[Openmcl-devel] Quick HW question...
dlw at itasoftware.com
Tue Nov 16 15:27:15 CST 2010
R. Matthew Emerson wrote:
> On Nov 16, 2010, at 10:16 AM, Jon Anthony wrote:
>> This is some good information. Thanks for the pointers. But it also
>> highlights an issue I've thought about from time to time: with modern
>> processor architectures (especially pipelines, caches, and now cores)
>> how does one _not_ write naive code for these things? Sure, 90+% of the
>> worry on this goes to the compiler writers, but it can be easy to
>> accidentally write something that defeats their efforts.
> On modern x86, I've all but given up. I just write
> naive and straightforward code, and assume (or hope) that
> the hardware guys have optimized for that. In my experience,
> measurements typically show that the difference in execution
> time between "clever" and naive code is negligible.
Indeed, it is extrmely difficult, if not impossible,
to anticipate the speed of code running on
a modern processor. In the Good Old Days,
we would just count the number of instructions.
These days, what's going on down in that processor
is ridiculously complicated, even before you think
about cache hits and misses. Don't even think
about trying. Just measure it and measure other
> Intel has an optimization guide (you should be able to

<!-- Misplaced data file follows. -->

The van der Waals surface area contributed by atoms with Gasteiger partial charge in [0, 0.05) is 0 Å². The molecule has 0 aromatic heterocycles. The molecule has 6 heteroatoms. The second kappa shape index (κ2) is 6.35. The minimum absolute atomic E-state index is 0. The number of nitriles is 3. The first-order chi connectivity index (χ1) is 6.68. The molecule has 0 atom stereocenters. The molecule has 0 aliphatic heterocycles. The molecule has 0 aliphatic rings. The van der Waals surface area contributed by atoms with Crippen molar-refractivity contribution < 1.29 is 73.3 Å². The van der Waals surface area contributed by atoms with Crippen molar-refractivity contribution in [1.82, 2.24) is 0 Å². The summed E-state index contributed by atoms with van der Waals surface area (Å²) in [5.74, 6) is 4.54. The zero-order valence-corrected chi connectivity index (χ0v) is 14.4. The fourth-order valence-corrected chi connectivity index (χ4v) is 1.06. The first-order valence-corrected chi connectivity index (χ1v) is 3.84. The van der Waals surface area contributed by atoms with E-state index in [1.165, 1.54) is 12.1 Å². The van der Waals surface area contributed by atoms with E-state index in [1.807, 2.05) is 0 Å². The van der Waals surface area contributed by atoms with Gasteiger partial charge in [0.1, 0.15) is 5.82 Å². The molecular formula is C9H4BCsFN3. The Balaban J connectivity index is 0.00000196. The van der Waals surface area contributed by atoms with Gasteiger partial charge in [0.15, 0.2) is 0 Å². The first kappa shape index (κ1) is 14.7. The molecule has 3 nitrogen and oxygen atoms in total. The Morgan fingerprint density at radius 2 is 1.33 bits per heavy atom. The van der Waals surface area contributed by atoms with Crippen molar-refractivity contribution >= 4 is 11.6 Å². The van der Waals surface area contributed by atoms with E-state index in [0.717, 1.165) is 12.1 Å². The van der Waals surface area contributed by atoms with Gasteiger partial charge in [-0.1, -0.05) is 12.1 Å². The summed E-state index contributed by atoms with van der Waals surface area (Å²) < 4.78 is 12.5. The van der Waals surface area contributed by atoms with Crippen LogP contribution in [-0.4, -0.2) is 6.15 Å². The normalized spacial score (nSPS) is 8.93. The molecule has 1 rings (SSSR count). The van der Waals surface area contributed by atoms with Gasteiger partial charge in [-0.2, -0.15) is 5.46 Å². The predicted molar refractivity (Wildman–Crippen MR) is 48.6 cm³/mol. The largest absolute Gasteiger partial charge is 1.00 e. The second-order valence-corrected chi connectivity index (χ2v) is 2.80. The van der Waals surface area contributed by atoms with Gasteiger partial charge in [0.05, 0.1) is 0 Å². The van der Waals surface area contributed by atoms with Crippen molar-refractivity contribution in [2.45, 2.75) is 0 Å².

> find it at http://www.intel.com/products/processor/manuals/).
Yes, Intel tries to help people and what they
say is good to know. Intel has an extremely
clear, and actually simple, multiprocessor
memory model (which AMD follows as well).
We had a lecuture about it here at ITA from
an Intel architecture guy.
> Clearly you can win big by writing cache-aware (or at least
> virtual memory-aware) code; I remember a fairly ecent article in
> ACM Queue about this.
> One interesting quotation:
> The speed disparity between primary and secondary storage on the Atlas Computer was on the order of 1:1,000. The Atlas drum took 2 milliseconds to deliver a sector; instructions took approximately 2 microseconds to execute. You lost around 1,000 instructions for each VM page fault.
> On a modern multi-issue CPU, running at some gigahertz clock frequency, the worst-case loss is almost 10 million instructions per VM page fault. If you are running with a rotating disk, the number is more like 100 million instructions.
Yeah, for high performance systems, dealing with rotating
disks is SO twentieth-century!
By the way, we use Oracle RAC. :( :( :(
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